Architectural Digest logo & Health Care Designers Find New Ways to Calm and Ease the Mind. (2021). Health Care Designers Find New Ways to Calm and Ease the Mind. Ivar Kvaal. https://www.architecturaldigest.com/story/health-care-designers-find-new-ways-to-calm-and-ease-the-mind

Cherguit, A. (n.d.). Design Practice 1, 2022, X1 [WordPress]. https://lineardesign.blog/design-practice-1-2022-x1/?preview_id=9275&preview_nonce=7b0795be01&preview=true

Cherguit, A. (2022). Humming In Still [Exhibition].


How Interior Design Affects Mental Helath. (2021, June 23). Forest Homes, Biophilic Design&Sustainability. https://www.foresthomesstore.com/blogs/decor-for-wellbeing/how-interior-design-affects-mental-health

Jacob, M.et an. (2016). Needs of Patients’ Family Members in an Intensive Care Unit With Continuous Visitation. In American Association of Critical-Care Nurs: Vol. Volume 25, No.2. doi: http://dx.doi.org/10.4037/ajcc2016258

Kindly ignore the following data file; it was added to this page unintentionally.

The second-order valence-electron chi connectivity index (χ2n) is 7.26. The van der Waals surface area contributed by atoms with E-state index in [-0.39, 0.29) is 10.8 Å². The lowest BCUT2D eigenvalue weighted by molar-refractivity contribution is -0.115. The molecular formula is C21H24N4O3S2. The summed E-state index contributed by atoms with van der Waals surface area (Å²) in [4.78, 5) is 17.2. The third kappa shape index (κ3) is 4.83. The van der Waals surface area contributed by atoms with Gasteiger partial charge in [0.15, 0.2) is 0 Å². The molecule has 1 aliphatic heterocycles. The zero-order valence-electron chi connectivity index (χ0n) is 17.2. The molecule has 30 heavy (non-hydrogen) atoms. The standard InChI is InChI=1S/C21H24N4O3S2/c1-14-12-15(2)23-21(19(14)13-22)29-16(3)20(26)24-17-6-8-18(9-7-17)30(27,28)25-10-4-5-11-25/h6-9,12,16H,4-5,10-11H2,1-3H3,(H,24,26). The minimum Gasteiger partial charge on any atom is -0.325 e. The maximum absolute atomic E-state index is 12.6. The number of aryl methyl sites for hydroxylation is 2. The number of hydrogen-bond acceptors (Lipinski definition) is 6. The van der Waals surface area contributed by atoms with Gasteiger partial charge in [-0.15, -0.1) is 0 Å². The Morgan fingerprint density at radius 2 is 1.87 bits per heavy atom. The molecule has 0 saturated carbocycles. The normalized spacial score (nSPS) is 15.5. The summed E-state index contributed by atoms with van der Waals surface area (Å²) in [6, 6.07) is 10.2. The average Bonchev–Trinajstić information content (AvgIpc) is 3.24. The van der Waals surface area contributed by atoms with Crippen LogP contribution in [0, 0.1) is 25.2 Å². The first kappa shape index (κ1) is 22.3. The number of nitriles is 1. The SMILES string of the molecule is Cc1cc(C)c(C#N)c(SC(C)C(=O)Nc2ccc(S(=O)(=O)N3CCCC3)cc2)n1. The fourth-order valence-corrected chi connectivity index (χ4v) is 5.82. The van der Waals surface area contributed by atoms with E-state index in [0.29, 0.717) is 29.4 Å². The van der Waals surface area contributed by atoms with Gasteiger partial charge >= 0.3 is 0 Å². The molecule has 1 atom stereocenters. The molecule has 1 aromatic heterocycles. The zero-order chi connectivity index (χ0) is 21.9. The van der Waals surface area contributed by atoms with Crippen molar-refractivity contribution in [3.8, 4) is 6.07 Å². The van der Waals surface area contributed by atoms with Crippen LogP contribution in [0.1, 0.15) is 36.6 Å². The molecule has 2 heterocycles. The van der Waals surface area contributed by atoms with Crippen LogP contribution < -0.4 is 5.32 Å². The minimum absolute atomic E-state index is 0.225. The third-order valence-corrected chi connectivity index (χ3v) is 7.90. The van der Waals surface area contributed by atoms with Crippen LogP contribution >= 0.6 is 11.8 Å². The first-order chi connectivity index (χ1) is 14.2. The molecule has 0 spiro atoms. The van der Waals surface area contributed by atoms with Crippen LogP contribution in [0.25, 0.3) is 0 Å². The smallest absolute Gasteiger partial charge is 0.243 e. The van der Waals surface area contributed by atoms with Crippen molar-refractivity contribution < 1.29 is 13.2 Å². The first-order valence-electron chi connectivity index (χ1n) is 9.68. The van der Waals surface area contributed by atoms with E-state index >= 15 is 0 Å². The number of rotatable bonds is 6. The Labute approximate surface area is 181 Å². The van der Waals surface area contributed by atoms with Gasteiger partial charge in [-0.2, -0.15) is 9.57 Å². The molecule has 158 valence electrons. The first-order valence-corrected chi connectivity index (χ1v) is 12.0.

League, L. (2021, May 25). Human Behavior and the Designed Environment. Qpractice, The NCIDQ Interior Design Fundamentals Examination (IDFX). https://www.qpractice.com/human-behavior-designed-environment/

Miyazaki, Y., Lee, J., Park, B.-J., Tsunetsugu, Y., & Kagawa, T. (2009). Restorative effects of viewing real forest landscapes, based on a comparison with urban landscapes. In Scandinavian Journal of Forest Research (pp. 227–334). 

BN Permatasari et al. (2021). Healing Environment’s Variable to Reduce Anxiety in Cardiovascular Patients. OP Conf. Series: Earth and Environmental Science794. 

Bibliography Link: https://lineardesign.blog/bibliography/